/ Modified jul 22, 2015 5:04 p.m.

Amateur Astronomers Help Map Kuiper Belt

Band of frozen objects includes the dwarf planet Pluto

kuiper belt group 1 Spot Dorey and Ken Conway lead the Yuma Foothills Library astronomy group.
Amanda Solliday - KAWC)
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By Amanda Solliday, Arizona Science Desk

As the New Horizons spacecraft moves beyond Pluto and scientists begin to sift through the data of the historic flyby last week, a group of citizen scientists is also taking a look at the solar system’s frontier.

Coordinated by one of the New Horizons team members, amateur astronomers are focused on the Kuiper Belt, a band of frozen objects on the very outskirts of the solar system.

A husband and wife team, Dorey and Ken Conway, lead the amateur astronomers at the Yuma Foothills Library, on a starry Tuesday night.

The Conways enter the celestial coordinates, and their telescope points to a star. To verify the position of the star, the team compares what they see through the telescope to a map of the star field.

They are hoping to catch a glimpse of a shadow as Weywot, an object in the Kuiper Belt, passes in front of the star. This is called an occultation and will only take seconds.

“All of a sudden, one of the dots will just blink out and then come back,” said Dorey Conway.

Kuiper Belt objects are difficult for astronomers to see because they are far away and quite small. With a 1,473-mile diameter, the dwarf planet Pluto is the largest and most famous object in the ring of debris.

To make the observations a bit easier, a chain of telescopes is situated where there are clear Western skies.

The Yuma team is at the southernmost tip of 55 groups. The other telescopes are located about every 30 miles north of Yuma, stretching in a line up the western United States.

Together, they form the Research and Education Collaborative Occultation Network, or RECON.

“All the communities from Yuma to Canada are all focusing on this one part of the sky, and they’re all recording the same thing,” said Dorey Conway.

When an occultation occurs, researchers don’t expect all of the telescopes will capture the shadow. But Ken Conway said even the absence of the shadow from some locations tells astronomers something about the object they are focused on.

“The number of stations that can record the event can give some idea to the shape and mass of these objects that we’re recording,” Ken Conway said.

Having telescopes spaced miles apart helps better measure the size of the shadow. And knowing where exactly where that shadow will fall on the Earth’s surface is a little tricky, said John Keller, a planetary scientist and one of the two team leaders of RECON.

“The Kuiper Belt objects that we’re looking at have only been really measured the last 10 or 15 years, and they have orbits that take 300 or more years to go around the sun," said Keller. "So if you’ve only watched something for 10 or 15 years or five percent of its orbit, it’s hard to know where exactly the object is."

The large number of telescopes increases the chance of capturing the shadow of an object, Keller said. The team also roughly knows the speed of the object. So they measure the time the shadow is cast, and then can multiply that by the speed to determine the size of the object.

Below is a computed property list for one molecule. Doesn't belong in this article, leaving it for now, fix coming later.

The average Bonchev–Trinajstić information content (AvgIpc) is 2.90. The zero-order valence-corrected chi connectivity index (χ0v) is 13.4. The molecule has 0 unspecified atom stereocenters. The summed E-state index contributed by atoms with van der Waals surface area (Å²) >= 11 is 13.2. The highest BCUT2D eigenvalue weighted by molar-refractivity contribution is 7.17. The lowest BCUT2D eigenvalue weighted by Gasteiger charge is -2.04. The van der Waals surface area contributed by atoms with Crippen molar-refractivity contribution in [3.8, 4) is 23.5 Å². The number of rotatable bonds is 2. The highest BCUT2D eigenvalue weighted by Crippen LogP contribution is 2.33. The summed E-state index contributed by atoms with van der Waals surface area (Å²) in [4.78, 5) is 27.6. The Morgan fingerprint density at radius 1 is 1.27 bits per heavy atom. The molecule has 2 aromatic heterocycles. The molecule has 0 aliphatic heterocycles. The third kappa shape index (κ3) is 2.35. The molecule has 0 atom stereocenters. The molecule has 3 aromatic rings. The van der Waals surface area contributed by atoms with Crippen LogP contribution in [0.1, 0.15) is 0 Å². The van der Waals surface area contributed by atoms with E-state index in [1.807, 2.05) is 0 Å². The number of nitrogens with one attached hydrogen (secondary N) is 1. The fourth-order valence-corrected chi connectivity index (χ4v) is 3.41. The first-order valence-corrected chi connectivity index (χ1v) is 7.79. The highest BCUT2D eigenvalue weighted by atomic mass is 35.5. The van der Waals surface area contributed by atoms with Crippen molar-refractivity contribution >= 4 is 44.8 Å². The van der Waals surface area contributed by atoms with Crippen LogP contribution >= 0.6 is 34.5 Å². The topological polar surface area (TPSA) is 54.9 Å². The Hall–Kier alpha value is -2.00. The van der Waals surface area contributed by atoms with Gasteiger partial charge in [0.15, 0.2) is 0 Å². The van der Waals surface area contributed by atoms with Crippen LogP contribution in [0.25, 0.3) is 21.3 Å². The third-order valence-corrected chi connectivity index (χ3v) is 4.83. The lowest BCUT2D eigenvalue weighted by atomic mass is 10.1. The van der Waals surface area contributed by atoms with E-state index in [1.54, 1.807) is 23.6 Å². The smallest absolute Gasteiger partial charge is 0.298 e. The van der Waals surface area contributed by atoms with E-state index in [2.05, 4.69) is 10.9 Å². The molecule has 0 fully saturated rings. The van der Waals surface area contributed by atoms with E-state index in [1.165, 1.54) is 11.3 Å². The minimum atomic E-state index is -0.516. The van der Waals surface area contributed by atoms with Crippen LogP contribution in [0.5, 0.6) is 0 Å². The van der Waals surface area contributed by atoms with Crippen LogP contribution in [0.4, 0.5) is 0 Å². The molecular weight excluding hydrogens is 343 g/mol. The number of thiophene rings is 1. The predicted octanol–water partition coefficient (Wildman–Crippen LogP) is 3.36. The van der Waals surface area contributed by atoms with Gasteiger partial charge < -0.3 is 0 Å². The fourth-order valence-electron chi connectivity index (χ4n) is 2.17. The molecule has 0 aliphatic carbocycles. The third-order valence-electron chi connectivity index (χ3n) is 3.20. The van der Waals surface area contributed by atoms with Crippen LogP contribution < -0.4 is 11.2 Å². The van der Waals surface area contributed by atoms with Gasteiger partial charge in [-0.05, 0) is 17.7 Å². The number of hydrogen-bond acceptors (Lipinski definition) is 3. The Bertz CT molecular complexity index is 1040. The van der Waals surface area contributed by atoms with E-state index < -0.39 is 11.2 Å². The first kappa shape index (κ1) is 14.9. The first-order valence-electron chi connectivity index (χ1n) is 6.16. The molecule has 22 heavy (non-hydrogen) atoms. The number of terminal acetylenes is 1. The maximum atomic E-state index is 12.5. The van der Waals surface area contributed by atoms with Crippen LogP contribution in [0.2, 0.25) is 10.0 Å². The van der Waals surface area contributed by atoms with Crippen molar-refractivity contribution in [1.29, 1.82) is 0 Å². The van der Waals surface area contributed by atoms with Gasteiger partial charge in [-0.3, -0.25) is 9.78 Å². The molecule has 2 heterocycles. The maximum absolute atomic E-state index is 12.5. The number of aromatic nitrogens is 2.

kuiper belt group 2 Spot Ken Conway matches a star field map to the view seen through his telescope and recorded on a laptop.
Photo by Amanda Solliday - KAWC

RECON was first envisioned by one of its current project leads, Marc Buie. He is an astronomer at the Southwest Research Institute and is also a member of the New Horizons team.

The RECON project observations will focus on Kuiper Belt objects that are about 60 miles wide or larger. Keller said there are about 100,000 of these in the Kuiper Belt.

The chain of RECON telescopes can do something even one of the most powerful telescopes cannot. The orbiting Hubble Space Telescope doesn’t always distinguish if objects in Kuiper Belt are actually doubles or what’s called a binary system.

“There are probably doubles that are too closely spaced that even Hubble can’t resolve them as two objects,” Keller said.

“So our network will be more sensitive to those close binaries than Hubble is," said Keller.

To form the network, Keller and Buie reached out to the Yuma Foothills Library astronomy group, and to other astronomy organizations up the western part of the country, many of them at local high schools.

The Conways and their team did not capture anything at the first data collection event in June due to something unusual for a mid-summer Yuma night — clouds.

One third of the other communities experienced similar weather troubles. Of the remaining telescopes, 80 percent were able to collect data.

But for this second observation, on the same day the New Horizons mission flew by Pluto, there are clear skies in Yuma.

And while the occultation wasn’t visible through the telescope, the RECON software — which can measure small changes in light — may pick up the shadows in the data.

The RECON team will continue taking data for the next four years, and they expect to gather information about more than 25 objects in the Kuiper Belt. The project is funded by a grant from the National Science Foundation.

The Arizona Science Desk is a collaboration of public broadcasting entities in the state, including Arizona Public Media.

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